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New Baden Village Board Tables Legislation

By Randy Pierce
Herald Publications

NEW BADEN – Legislation amending the restrictions concerning the placement of fences, sheds or other structures across or near drainage ditches was tabled by the New Baden Village Board of Trustees at its meeting held on Tuesday, September 7.

An ordinance concerning this topic was introduced and explained by Trustee Bob Oster who said passage of it was necessary in order to facilitate the village’s ability to address instances of standing water in back yards of local homes.

Oster said there are currently fences, sheds or similar items located on or near easements that will interfere with the village’s planned efforts to try to alleviate the conditions that cause the flooding.

The idea as explained by Oster included having him and the village notify the property owners to relocate these structures with an advance notice so that the drainage improvement work could begin as soon as early October, starting with homes on Thouvenot Lane.

A concrete swale would be constructed for the purpose of handling the runoff water from the adjacent yards where it now accumulates, he continued.
The village’s existing regulations allow for fences and outbuildings to be located on the easements as long as they did not impede the flow of water but the problem with this is that those structures can interfere greatly with the labor process necessary to install the swale. A provision disallowing fences, sheds or other structures to be any closer than 24 inches to the swales or drainage ditches was drawn up as an ordinance, amending what is currently in place.

“This is something we’ve had a problem with in town for a long time,” Oster said. “We can’t do the drainage projects that we want to do because we can’t get in there to work.”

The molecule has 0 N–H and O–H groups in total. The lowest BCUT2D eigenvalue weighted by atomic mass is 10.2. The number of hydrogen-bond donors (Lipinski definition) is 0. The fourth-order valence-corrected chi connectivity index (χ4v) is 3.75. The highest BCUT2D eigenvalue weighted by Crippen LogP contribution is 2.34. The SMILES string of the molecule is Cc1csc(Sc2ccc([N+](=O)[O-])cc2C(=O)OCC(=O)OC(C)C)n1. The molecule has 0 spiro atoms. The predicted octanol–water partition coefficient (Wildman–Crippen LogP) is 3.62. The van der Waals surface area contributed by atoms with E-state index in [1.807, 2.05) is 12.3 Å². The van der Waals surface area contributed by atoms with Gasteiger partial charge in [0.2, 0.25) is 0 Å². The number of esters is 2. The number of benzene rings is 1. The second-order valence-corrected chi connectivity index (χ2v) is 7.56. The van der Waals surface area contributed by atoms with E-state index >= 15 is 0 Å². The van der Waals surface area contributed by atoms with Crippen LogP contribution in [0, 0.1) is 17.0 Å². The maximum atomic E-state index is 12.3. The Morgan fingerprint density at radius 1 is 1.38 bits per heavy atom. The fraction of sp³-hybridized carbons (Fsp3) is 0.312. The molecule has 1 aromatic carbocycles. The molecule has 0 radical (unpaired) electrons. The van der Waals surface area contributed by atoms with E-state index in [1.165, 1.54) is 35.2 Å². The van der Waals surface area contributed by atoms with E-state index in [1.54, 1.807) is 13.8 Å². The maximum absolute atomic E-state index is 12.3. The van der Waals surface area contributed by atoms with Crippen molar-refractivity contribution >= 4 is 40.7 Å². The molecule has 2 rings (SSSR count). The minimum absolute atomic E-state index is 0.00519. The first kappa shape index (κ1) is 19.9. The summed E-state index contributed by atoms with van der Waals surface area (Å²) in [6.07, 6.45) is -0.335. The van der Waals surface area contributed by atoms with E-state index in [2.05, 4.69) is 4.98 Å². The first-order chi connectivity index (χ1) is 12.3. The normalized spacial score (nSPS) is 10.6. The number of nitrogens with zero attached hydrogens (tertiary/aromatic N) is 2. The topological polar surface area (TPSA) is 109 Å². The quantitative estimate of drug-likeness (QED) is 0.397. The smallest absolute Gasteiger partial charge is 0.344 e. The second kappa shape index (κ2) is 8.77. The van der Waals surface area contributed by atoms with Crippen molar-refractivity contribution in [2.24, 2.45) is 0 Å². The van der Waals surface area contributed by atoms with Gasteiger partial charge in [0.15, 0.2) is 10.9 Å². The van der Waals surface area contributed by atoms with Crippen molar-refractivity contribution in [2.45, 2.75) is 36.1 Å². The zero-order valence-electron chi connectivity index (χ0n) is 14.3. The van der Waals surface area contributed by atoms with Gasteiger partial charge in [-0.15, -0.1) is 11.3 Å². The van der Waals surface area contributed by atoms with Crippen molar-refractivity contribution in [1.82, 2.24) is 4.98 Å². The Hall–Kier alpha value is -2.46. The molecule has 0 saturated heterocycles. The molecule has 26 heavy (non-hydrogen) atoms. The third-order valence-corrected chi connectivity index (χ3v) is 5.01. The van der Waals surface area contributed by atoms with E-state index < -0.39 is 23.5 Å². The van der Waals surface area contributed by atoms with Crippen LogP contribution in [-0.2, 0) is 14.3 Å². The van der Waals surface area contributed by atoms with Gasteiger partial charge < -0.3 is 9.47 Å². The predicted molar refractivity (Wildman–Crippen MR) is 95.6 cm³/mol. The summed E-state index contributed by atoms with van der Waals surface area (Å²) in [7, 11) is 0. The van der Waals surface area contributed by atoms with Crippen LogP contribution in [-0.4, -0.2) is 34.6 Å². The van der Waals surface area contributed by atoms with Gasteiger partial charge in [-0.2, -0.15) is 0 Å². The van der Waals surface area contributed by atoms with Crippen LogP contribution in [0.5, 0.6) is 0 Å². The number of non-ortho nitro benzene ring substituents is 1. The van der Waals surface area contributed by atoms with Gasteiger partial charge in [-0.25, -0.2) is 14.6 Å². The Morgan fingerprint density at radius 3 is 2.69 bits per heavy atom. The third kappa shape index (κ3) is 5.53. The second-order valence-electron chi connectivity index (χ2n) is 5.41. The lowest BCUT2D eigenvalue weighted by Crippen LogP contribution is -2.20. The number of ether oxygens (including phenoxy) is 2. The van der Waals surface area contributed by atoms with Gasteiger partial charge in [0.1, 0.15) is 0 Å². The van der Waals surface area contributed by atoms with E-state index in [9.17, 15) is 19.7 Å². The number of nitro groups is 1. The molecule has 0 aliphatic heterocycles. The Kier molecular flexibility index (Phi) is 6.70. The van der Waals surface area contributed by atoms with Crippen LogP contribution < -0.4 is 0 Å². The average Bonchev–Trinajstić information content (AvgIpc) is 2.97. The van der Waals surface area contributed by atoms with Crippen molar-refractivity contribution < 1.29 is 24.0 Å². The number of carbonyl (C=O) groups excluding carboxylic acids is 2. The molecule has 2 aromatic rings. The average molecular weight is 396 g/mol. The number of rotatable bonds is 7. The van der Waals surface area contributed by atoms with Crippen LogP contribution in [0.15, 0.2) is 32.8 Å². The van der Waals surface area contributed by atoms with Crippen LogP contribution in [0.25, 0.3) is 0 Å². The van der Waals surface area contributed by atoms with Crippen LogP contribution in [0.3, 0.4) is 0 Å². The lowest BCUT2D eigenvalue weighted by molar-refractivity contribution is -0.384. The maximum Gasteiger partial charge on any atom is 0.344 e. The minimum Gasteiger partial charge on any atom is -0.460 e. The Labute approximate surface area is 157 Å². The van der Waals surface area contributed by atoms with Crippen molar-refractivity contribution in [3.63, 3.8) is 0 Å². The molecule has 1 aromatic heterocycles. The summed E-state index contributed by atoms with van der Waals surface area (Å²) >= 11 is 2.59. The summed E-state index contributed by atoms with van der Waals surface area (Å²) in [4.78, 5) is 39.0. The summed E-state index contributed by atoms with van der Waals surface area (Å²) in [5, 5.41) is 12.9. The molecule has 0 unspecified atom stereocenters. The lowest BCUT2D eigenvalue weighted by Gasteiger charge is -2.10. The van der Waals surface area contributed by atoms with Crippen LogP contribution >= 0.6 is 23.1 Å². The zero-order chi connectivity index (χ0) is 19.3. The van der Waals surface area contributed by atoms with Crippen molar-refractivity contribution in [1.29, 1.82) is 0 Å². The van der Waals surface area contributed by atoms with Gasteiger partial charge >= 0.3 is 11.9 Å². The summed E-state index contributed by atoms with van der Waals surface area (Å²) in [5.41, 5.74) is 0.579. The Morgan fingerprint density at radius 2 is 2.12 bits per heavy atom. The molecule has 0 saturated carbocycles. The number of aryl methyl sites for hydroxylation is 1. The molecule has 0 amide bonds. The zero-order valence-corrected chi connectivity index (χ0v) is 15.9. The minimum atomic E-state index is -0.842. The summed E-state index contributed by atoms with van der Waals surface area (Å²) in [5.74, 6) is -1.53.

Utilizing concrete swales will enable the flow of water to improve and keep it from silting up and clogging, according to Oster, “We have to get in and clean it. We can keep it clean and maintain it and we won’t have water in people’s back yards.”

Not only does the ordinance that was proposed necessitate the owners of property moving things off of the easements, it also prevents them from being moved back any closer than two feet once the improvements are completed in the form of the installation of the swales.

Water backing up into yards, Oster added, is “not flowing and it’s mosquito-infested and people are complaining about it and they want it done so now we’re going to start fixing it, we’re going to spend a lot of money on this one particular project.”

“We can’t spend the money to make this project to do what we’re gonna do then allow everybody to come back and put everything back on top of it. That’s ridiculous.”

“I don’t want to take 20 feet of their back yards. That’s not what we’re wanting to do. I wouldn’t want that,” Oster said, adding that fences, etc. can be reinstalled in the easements when the work is completed, just not inside the 24-inch work area.

The village board balked at moving ahead with this, however, following comments by New Baden Chief Building and Zoning Official Jerry Green who was in attendance at this meeting and said the ordinance presented was “over-legislating” and what was currently in place concerning the easements was sufficient to help keep the stormwater water flowing through ditches or swales.

Green further stated he did not feel property owners should have to bear the costs of moving their fences or sheds and when the exchange between Oster and him became heated, Mayor Taylor Zurliene interjected, “I don’t want to turn this in a screaming match” while referring to there being some “history” involving the two men.

Zurliene said he understood Green’s concerns about the costs to taxpayers but there is also a need to understand the importance of “clear cut rules” regarding the easements.

Green commented, “We need to enforce what we have” then following further discussion about how the board wishes to handle this, it was finally decided to table the ordinance, meaning to put off a decision, until after the trustees’ public works committee chaired by Oster has a chance to meet and hash it out before it comes back for consideration again.

The motion to table the ordinance was opposed by Oster and Doug Henderson while Nicole Pederson, Cindi Meredith-Wheelan and Rebecca Schomaker voted yes.

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